If art intends to shift perspectives, this festival points citizens in the right direction, writes Michael Bird
For visitors coming to
around the city is a
The streets disguise the location of their names, there are no clear maps in
public spaces, classic orientation points are regularly demolished, road names change but their signposts remain, while a visitor asking for directions will be surrounded by a group of city-folk pointing to different routes, waving their
hands and shouting at each other.
So it seems ironic that the subject of Bucharest’s Third Biennial, curated by Swedes with an international selection of artists, should be maps.
Set in five locations around the city, the aim is to show how maps generate new realities and how power bases can exploit them for political gain.
The works are most effective when they undermine or question the official vision of a country’s area and borders. Jan Svenungsson’s ‘Psychomapping
Scandinavia’ shows a map of the region which the artist copies onto a plain sheet of A4 paper. He then makes a line drawing of the copy, with subsequent pictures acting as the basis for the next drawing. The map becomes more distorted until it emerges as a piece of paper entirely painted black.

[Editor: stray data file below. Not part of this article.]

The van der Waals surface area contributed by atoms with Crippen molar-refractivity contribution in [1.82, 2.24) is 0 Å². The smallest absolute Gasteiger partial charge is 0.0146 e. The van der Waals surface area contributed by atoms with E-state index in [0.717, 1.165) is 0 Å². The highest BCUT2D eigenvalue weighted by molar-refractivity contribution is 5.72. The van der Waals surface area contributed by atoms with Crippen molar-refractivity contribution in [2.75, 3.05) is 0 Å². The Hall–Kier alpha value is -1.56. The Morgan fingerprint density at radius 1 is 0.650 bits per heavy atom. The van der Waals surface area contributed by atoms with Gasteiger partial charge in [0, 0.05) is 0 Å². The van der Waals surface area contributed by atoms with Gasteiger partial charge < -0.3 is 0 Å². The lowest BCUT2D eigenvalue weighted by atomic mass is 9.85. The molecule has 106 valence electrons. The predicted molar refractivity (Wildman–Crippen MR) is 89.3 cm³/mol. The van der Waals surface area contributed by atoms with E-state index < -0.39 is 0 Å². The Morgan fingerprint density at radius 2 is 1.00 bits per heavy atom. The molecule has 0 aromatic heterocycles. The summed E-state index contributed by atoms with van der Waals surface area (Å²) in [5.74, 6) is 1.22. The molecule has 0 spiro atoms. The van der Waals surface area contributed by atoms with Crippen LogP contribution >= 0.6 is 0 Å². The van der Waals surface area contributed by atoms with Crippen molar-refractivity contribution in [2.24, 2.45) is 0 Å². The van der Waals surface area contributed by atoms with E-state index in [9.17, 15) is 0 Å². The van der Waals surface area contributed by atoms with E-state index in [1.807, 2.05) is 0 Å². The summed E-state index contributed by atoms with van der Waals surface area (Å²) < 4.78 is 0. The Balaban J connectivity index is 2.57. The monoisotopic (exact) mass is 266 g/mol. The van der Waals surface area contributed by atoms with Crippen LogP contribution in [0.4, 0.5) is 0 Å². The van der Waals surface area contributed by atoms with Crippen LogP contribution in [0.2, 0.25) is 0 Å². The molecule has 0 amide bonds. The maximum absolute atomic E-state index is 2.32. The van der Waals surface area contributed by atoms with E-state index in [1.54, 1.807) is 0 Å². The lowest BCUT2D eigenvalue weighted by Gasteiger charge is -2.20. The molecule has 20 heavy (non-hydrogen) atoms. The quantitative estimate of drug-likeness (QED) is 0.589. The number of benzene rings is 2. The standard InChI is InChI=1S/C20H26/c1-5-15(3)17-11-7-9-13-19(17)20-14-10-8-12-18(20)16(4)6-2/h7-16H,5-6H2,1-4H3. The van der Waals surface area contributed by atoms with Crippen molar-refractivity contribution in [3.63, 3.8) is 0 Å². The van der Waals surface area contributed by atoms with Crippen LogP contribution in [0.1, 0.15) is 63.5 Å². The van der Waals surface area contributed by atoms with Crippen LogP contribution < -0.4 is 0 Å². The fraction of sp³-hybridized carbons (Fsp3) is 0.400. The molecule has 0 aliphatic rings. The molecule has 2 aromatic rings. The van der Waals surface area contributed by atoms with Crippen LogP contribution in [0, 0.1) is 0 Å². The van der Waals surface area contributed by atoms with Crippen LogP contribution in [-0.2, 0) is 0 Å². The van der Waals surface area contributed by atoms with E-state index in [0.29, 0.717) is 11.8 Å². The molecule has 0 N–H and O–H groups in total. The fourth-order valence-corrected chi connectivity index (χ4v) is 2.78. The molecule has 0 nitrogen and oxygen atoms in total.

The accuracy needed to form the intricate lines of fjords, lakes and islands is reduced to an exuberant expression that negates its own existence.
Puerto Rican Karlo-Andrei Ibarra carves out a map of America from one of the most potent symbols of the continent, the beefsteak, where it resembles a filthy mess, as repulsive as raw meat on a kitchen floor.
On Blvd Nicolae Titulescu opposite America House, a former bank has been gutted and now houses works including a 51 minute slowed down video of John Lennon’s face by Yoko Ono. This space is destined to become Unicredit Tiriac Bank’s ‘contemporary art space’ this October.
Visitors here can see Mona Hatoum’s excellent work ‘Bukhara’ (Maroon).
This is a Persian carpet where the coloured pattern has been ripped out
to create the land masses of the world, suggesting that deterioration causes
nations to exist.
In the Geology Museum, Romanian Lia Perjovschi’s playful ‘Globe - Endless
Collection’ assembles 1,500 objects depicting the world map such as magazines, pencils and infl atable globes which litter glass cabinets of quartz,
magma and gypsum.
The irony here is that stone and metal pieces from the earth dwarf the planet
Bucharest International Biennial for
1 Blvd Titulescu
Absolut Gallery inside the Museum of
2 Sos Kiseleff
63-65 Strada Lipscani
Galeria Simeza, 20 Blvd Magheru
23A Nicolae Balcescu
Until 21 June